In my experience, many people believe that New Yorkers are smarter than other Americans, and this may actually be true. The majority of people who live in New York City were not born here. Indeed, more than a third were not born in the United States. New Yorkers, then, are people who left another place and came here, looking for something, which suggests that the population is preselected for higher energy and ambition.This might just seem interesting to me since I live in New York and we're always looking for justification in paying more for our small apartments and groceries. In any case, read the rest of the article here at the Smithsonian Magazine website, or check out this month's issue.
Also for a willingness to forgo basic comforts. I grew up in California, where even middle-income people have a patio on which they can eat breakfast and where almost everyone has a car. In New York, only upper-income people enjoy those amenities. The others would like to share them. I sometimes get into conversations with taxi drivers, and since most of them are new to the city, I often ask them what they miss about the place they came from. Almost always, they name very ordinary pleasures: a slower pace of life, a café where they could sit around and talk to friends, a street where they could play kickball without getting run over. Those who miss these things enough will go back home. That means that the rest of us, statistically, are more high-strung, hungry and intent on long-term gains—traits that quite possibly correlate with intelligence.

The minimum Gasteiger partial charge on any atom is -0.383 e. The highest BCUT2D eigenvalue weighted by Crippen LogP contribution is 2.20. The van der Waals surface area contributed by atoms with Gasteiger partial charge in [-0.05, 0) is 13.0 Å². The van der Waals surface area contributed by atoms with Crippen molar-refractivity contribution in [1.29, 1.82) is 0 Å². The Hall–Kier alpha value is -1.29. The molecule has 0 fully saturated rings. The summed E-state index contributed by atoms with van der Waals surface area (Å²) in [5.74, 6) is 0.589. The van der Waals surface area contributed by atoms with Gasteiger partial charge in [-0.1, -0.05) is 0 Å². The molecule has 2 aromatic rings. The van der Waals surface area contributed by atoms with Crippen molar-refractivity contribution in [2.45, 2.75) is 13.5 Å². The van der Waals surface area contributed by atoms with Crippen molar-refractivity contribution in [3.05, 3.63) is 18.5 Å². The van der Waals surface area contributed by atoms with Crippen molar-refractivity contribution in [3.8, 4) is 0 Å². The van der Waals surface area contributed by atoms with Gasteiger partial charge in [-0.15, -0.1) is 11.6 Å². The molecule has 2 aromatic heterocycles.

Why do New Yorkers seem rude?
From Smithsonian Magazine's May 2008 issue: